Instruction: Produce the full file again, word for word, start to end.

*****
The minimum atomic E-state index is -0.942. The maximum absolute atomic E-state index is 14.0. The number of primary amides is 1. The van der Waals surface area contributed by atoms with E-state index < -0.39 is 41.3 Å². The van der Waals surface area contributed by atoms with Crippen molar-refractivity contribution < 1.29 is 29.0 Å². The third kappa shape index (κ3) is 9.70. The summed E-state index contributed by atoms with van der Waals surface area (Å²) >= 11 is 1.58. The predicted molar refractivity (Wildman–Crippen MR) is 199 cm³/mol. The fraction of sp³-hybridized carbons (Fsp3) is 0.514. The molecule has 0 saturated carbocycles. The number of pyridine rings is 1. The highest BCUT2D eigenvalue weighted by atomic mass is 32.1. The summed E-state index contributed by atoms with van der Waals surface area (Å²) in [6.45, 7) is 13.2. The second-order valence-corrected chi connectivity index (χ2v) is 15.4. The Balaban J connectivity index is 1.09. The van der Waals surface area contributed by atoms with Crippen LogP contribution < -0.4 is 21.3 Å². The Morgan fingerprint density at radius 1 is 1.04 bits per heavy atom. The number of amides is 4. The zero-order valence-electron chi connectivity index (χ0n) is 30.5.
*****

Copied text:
The minimum atomic E-state index is -0.942. The maximum absolute atomic E-state index is 14.0. The number of primary amides is 1. The van der Waals surface area contributed by atoms with E-state index < -0.39 is 41.3 Å². The van der Waals surface area contributed by atoms with Crippen molar-refractivity contribution < 1.29 is 29.0 Å². The third kappa shape index (κ3) is 9.70. The summed E-state index contributed by atoms with van der Waals surface area (Å²) >= 11 is 1.58. The predicted molar refractivity (Wildman–Crippen MR) is 199 cm³/mol. The fraction of sp³-hybridized carbons (Fsp3) is 0.514. The molecule has 0 saturated carbocycles. The number of pyridine rings is 1. The highest BCUT2D eigenvalue weighted by atomic mass is 32.1. The summed E-state index contributed by atoms with van der Waals surface area (Å²) in [6.45, 7) is 13.2. The second-order valence-corrected chi connectivity index (χ2v) is 15.4. The Balaban J connectivity index is 1.09. The van der Waals surface area contributed by atoms with Crippen LogP contribution < -0.4 is 21.3 Å². The Morgan fingerprint density at radius 1 is 1.04 bits per heavy atom. The number of amides is 4. The zero-order valence-electron chi connectivity index (χ0n) is 30.5.